Sometimes the DVD’s in the America’s Music Legacy series remind me of nothing so much as one of those PBS oldies broadcasts only without the pledge drive breaks. There is a collection of fond memories of youth, some grown old gracefully, some not so gracefully, but all aglow with nostalgia. The Legacy presentation of Soul is no exception.
Basically a concert recorded sometime in 1983, it features performances by the likes of James Brown, Gladys Knight and the Pips, and Tyrone Davis. The one advantage this has over the PBS shows is that since this is a concert from the eighties, the singers still look pretty darn good. More importantly, they sound darn good, too.
Host for the concert is Leon Isaac Kennedy and while he is certainly a personable young man, the introductory material written for him leaves a good deal to be desired. It smacks of ad copy smarm, rather than the raw power associated with soul. This is especially true of the attempt to articulate some sort of definition of “soul.” Too often, the only point the writers seem to be making is that soul draws from so many musical influences it is really not possible to define it. Certainly there are elements of gospel, rhythm and blues, and jazz, as well as a good many others, still one would think that a more or less cogent definition of the genre would not be impossible. Introductions to the individual acts are often labored as well.
The music is another story. James Brown opens the concert with characteristic high power performances of “Rap Payback” and “Jam.” The latter featuring really excellent trombone and trumpet solos by unnamed musicians. Brown returns later for a dynamic turn on “The Man Understands.” Sweat pouring down from his brow it is clear that this is, indeed, the hardest working man in show business.
Ben E. King does “Spanish Harlem,” and there is a cut in from an interview where he describes his discomfort with the Spanish feel of the music and the ruse that was used to make him comfortable during the original recording. This is one of the few interviews on the DVD. In the other, the lesser known Tyrone Davis talks about advice he was given by B. B. King that it was always essential for a performer to give his all. Davis, who is from Chicago, sings “Turn Back the Hands of Time” and comes back later in the show to do an interesting jazz version of a song called “In the Mood.” (This is not the more famous Glen Miller tune.)
Rufus Thomas of “Walk the Dog” fame shows up, unfortunately he doesn’t do “Walk the Dog” even though the back notes on the DVD box seem to indicate that he does. Instead he sings “Do the Push Pull,” which does manage to get the audience up on their feet, either because of the suggestive repetition of the lyric or else Thomas’s colorful costume: bright yellow shorts and shirt topped with a yellow cape. High white boots complete the outfit. Unlike Thomas Jerry Butler steps out in a traditional tuxedo, but unfortunately after Kennedy introduces him with a long list of all the great songs Butler had been associated with, he sings something called “Hey, Western Union Man.”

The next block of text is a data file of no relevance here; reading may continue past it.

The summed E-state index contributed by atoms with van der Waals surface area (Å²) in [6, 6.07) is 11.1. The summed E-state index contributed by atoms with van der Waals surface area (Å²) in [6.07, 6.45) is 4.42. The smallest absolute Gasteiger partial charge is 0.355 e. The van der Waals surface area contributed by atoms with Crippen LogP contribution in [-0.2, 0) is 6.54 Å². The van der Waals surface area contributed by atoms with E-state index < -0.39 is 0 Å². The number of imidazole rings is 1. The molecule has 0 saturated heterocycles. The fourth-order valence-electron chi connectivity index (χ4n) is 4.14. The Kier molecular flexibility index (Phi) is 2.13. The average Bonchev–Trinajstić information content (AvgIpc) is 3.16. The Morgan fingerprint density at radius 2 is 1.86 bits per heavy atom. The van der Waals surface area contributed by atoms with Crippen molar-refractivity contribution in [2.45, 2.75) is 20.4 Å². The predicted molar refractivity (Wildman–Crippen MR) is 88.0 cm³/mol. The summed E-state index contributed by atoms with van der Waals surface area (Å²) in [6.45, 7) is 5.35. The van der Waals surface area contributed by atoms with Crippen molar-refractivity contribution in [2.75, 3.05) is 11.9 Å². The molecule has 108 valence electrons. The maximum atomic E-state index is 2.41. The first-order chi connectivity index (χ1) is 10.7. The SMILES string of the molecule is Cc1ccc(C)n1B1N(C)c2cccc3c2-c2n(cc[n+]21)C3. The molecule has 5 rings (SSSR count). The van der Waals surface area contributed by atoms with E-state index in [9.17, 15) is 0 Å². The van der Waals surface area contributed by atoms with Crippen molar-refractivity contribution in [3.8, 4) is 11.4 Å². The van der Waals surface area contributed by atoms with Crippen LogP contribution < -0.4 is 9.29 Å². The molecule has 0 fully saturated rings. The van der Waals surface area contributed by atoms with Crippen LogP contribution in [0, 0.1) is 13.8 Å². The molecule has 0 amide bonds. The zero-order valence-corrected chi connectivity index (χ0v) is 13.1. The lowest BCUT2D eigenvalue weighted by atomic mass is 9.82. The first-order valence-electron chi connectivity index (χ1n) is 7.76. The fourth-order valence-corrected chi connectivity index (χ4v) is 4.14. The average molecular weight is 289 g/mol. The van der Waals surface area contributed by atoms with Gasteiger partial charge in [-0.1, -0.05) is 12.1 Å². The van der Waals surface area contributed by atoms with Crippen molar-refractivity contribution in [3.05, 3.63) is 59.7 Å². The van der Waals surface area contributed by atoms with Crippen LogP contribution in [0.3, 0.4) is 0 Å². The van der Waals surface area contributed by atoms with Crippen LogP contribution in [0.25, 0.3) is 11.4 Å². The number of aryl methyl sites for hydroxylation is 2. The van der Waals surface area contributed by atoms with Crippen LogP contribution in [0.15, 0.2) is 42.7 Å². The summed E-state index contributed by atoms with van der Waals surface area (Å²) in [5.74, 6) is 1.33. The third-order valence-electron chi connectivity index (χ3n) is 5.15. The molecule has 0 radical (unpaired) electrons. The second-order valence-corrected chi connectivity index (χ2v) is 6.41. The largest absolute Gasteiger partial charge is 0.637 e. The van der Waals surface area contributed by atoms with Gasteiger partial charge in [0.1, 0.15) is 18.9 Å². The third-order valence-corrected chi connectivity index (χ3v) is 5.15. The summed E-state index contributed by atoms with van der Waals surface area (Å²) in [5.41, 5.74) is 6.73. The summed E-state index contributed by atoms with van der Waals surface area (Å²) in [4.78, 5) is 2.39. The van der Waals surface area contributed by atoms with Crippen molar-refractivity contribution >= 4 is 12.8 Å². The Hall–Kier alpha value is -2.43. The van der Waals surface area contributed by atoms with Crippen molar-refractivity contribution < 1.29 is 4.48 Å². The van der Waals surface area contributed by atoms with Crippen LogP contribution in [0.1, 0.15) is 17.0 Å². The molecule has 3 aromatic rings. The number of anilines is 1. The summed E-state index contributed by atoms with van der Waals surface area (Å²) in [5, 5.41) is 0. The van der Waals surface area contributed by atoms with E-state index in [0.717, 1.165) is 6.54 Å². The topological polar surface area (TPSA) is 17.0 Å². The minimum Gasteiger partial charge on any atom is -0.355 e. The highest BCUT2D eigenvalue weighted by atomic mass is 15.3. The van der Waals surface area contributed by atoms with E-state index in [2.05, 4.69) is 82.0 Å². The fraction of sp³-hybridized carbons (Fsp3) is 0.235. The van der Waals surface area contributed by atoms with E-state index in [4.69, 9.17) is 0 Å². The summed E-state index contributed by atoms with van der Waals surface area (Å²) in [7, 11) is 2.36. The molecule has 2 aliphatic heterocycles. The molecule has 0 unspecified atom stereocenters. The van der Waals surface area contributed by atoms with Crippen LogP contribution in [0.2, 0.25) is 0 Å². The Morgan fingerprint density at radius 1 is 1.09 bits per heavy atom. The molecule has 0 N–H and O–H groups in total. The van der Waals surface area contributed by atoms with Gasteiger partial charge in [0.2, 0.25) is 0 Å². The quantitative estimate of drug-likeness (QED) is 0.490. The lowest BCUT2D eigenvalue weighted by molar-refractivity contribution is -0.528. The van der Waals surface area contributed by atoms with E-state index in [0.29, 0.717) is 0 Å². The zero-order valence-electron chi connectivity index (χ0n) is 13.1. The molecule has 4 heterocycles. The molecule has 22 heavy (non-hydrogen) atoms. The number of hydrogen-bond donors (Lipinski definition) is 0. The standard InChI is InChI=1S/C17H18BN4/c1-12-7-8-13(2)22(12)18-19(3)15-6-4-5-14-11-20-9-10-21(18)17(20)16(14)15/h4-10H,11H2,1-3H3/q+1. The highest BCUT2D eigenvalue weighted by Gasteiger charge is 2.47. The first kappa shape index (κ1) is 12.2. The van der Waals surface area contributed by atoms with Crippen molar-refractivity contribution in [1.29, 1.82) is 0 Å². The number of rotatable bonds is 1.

The same thing happens with Percy Sledge who sings “You Had to be There” instead of “When a Man Loves a Woman.” Freda Payne at least sings a lively version of “Band of Gold” and looks beautiful while she does it. There is also a black and white film of Otis Redding dancing with a crew of children to his “Satisfaction.”
The highlight of the concert is Gladys Knight and the Pips. This is a woman that commands the stage. She exudes warmth. It is clear she loves what she’s doing, and no matter how many times she has sung some of these songs, she still manages to make them fresh and exciting. “I Will Fight,” “You Are the Best Thing that Ever Happened to Me,” “Save the Overtime” and of course “Midnight Train to Georgia” show her in top form and justifiably get members of the audience up on their feet before she’s through.
While the sound on the DVD is good, the picture does show its age. Images are not always as sharp as we have come to expect from modern technology. Also cuts from the concert to the host are not always managed as seamlessly as one would like. The DVD does include biographical information about the performers and a convenient track listing to play individual songs.
In the end it’s the music that counts, and there is some mighty fine music here.